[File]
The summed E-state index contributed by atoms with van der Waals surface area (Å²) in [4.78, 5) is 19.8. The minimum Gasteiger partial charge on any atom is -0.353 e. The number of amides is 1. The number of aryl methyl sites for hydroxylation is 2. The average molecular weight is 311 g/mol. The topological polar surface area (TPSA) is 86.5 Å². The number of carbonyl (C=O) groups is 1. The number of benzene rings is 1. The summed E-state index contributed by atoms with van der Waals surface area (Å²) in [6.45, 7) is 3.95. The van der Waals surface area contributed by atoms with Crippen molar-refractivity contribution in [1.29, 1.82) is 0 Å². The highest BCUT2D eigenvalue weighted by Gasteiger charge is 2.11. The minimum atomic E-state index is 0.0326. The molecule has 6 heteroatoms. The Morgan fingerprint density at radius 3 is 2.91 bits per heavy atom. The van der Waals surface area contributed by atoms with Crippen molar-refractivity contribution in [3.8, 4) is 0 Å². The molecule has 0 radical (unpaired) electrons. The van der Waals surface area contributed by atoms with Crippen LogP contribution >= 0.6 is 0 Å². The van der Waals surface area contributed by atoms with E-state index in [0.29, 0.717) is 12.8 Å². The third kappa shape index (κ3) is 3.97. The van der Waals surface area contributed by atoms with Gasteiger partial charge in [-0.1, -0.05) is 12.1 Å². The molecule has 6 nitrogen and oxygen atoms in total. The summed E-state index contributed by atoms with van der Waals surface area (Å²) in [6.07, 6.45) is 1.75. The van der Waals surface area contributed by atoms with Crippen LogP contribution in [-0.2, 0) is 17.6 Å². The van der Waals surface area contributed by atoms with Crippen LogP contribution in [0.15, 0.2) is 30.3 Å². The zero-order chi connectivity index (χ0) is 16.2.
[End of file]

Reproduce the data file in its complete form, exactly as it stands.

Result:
The summed E-state index contributed by atoms with van der Waals surface area (Å²) in [4.78, 5) is 19.8. The minimum Gasteiger partial charge on any atom is -0.353 e. The number of amides is 1. The number of aryl methyl sites for hydroxylation is 2. The average molecular weight is 311 g/mol. The topological polar surface area (TPSA) is 86.5 Å². The number of carbonyl (C=O) groups is 1. The number of benzene rings is 1. The summed E-state index contributed by atoms with van der Waals surface area (Å²) in [6.45, 7) is 3.95. The van der Waals surface area contributed by atoms with Crippen molar-refractivity contribution in [1.29, 1.82) is 0 Å². The highest BCUT2D eigenvalue weighted by Gasteiger charge is 2.11. The minimum atomic E-state index is 0.0326. The molecule has 6 heteroatoms. The Morgan fingerprint density at radius 3 is 2.91 bits per heavy atom. The van der Waals surface area contributed by atoms with Crippen molar-refractivity contribution in [3.8, 4) is 0 Å². The molecule has 0 radical (unpaired) electrons. The van der Waals surface area contributed by atoms with Crippen LogP contribution >= 0.6 is 0 Å². The van der Waals surface area contributed by atoms with E-state index in [0.29, 0.717) is 12.8 Å². The third kappa shape index (κ3) is 3.97. The van der Waals surface area contributed by atoms with Gasteiger partial charge in [-0.1, -0.05) is 12.1 Å². The molecule has 6 nitrogen and oxygen atoms in total. The summed E-state index contributed by atoms with van der Waals surface area (Å²) in [6.07, 6.45) is 1.75. The van der Waals surface area contributed by atoms with Crippen LogP contribution in [-0.2, 0) is 17.6 Å². The van der Waals surface area contributed by atoms with Crippen LogP contribution in [0.15, 0.2) is 30.3 Å². The zero-order chi connectivity index (χ0) is 16.2.